Greetings from a cold and wintery Sweden. We have just arrived in Gothenburg after a few days in Paris. It is very beautiful with all the Xmas lights everywhere. Next week we are heading up North and I do hope we will get some snow for Xmas.
Julia and Simon is busy packing parcels and we are in contact with them pretty much every day. They are doing a great job. Let us know if any issues.
As always this time of the year I can’t stress enough the urgency of getting your orders in time. This is a busy time for our couriers as well and there is always the odd parcel going astray. You/we don’t want that stress days before the holiday – so get the orders in!
In this news eltter we have:
- 2.5 Weeks until Christmas
- Holiday Closure
- Contact while we are away
2.5 weeks until Christmas!!
This year Xmas falls on a Thursday. Please note we will NOTsend any parcels during the week of Christmas. (As our couriers are not working after the 24th and we can't ensure delivery in time for the holiday)
Please make sure to get your orders in before Monday the 15th so we can ensure delivery before the Xmas.
As we are slightly restricted in how many chilled parcels we can manage per day we are currently prioritising the parcels the following way:
- Monday: Parcels going to Rural destinations and South Island
- Tuesday: Parcels going to Rural destinations, South Island and Upper North Island
- Wednesday: Parcels going to going to North Island
- Thursday: Parcels going to the Wellington region.
If you still haven't made you Xmas order and live in a Rural destination or on the South Island, please place your orderASAP so we can send it to you first thing on Monday morning.
Please note our courier company is also very busy this time of the year and we need to cater for possible delays.
SweNZ Taste will be closed 20Dec - 4 Jan.
During the holiday season we will send parcel on the following dates:
- Orders coming in between the 20 Dec - 4 Jan will be sent off on Monday the 5th Jan.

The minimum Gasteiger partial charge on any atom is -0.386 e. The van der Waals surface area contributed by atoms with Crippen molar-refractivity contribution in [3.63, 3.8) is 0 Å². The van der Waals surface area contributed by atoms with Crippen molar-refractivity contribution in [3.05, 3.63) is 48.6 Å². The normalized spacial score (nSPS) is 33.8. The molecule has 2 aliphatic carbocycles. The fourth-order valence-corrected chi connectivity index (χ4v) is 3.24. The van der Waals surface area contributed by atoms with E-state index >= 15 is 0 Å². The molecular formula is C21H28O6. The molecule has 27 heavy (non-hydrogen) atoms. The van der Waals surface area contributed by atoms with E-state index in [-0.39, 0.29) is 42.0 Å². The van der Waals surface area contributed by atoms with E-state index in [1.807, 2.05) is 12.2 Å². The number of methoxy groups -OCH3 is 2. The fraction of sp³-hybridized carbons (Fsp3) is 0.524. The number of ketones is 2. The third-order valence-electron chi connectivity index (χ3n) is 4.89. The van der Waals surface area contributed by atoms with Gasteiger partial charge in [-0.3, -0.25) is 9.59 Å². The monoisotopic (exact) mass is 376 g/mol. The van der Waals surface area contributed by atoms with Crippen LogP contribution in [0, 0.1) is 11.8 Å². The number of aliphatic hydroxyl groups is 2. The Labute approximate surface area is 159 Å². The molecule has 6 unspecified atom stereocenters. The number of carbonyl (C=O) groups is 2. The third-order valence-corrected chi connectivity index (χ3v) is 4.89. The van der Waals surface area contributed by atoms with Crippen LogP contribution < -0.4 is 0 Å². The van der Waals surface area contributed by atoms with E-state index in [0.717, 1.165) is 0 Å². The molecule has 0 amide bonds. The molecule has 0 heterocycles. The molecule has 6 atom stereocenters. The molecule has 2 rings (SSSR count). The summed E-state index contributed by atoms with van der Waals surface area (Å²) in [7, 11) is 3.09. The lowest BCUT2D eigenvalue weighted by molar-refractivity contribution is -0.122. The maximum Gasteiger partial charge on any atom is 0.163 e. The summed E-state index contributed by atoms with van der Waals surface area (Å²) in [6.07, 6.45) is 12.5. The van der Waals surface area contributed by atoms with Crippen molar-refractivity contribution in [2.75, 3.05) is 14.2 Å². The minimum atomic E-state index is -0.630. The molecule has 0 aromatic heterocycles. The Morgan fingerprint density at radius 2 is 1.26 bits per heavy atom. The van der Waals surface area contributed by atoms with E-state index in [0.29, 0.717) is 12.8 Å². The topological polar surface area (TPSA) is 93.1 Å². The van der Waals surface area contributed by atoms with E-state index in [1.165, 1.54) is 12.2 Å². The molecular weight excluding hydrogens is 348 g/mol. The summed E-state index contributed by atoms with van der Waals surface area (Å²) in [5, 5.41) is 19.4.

- After the 5 Jan we will be open as usual.
Please make sure to get your Xmas, New Years and Summer Holiday Orders in asap to avoid disappointment.
Contact while we are away
If you need to get hold of us during our travel - please send an email to: email@example.com or txt :021-0668612 we will not be able to take any calls while away due to time difference and roaming costs. But we will make sure to check emails on a regular basis and forward any urgent requests to Julia and Simon, who are looking after our house and Customers while we are away.
Next Saturday, the 13th December, Scandinavians are celebrating St Lucia.
Saint Lucia's Day is observed on 13 December. St. Lucia’s Day is celebrated most commonly in Italy and in Scandinavia. In traditional celebrations, Saint Lucy comes as a young woman with lights and sweets. In some forms, a procession is headed by one girl wearing a crown of candles (or lights), while others in the procession hold only a single candle each.
The modern tradition of having public processions in the Swedish cities started in 1927 when a newspaper in Stockholm elected an official Lucia for Stockholm that year. Today most cities in Sweden appoint a Lucia every year. Schools elect a Lucia and her maids among the students and a national Lucia is elected on national television from regional winners. The regional Lucias will visit shopping malls, old people's homes and churches, singing and handing out pepparkakor (gingersnaps/thins).
Boys also take part in the procession, playing different roles associated with Christmas. Some may be dressed in the same kind of white robe, but with a cone-shaped hat decorated with golden stars, called stjärngossar (star boys); some may be dressed up as "tomtenissar", carrying lanterns; and some may be dressed up as gingerbread men. They participate in the singing and also have a song or two of their own, usually Staffan Stalledräng, which tells the story about Saint Stephen, the first Christian martyr, caring for his five horses.
A traditional kind of bun, Lussekatt ("St. Lucia Bun"), made with saffron, is normally eaten on this day, together withGingersnaps and Mulled Wine.
The Finnish celebrations have been historically tied to Swedish culture and the Swedish-speaking Finns. They observe "Luciadagen" a week before the Winter Solstice. St Lucy is celebrated as a “beacon of brightness” in the darkest time of year.
In Denmark, the Day of Lucia (Luciadag) was first celebrated on December 13, 1944. The tradition was directly imported from Sweden by initiative of Franz Wend, secretary of Föreningen Norden, as an attempt "to bring light in a time of darkness”.The night before candles are lit and all electrical lights are turned off, and on the Sunday closest to December 13 Danes traditionally attend church.
Historically Norwegians considered what they called Lussinattenthe longest night of the year and no work was to be done. From that night until Christmas, spirits, gnomes and trolls roamed the earth. Lussi, a feared enchantress, punished anyone who dared work. Legend also has it that farm animals talked to each other on Lussinatten, and that they were given additional feed on this longest night of the year.
We have a few Lucia Dresses left for little boys & girls wanting to be Lucia on the day!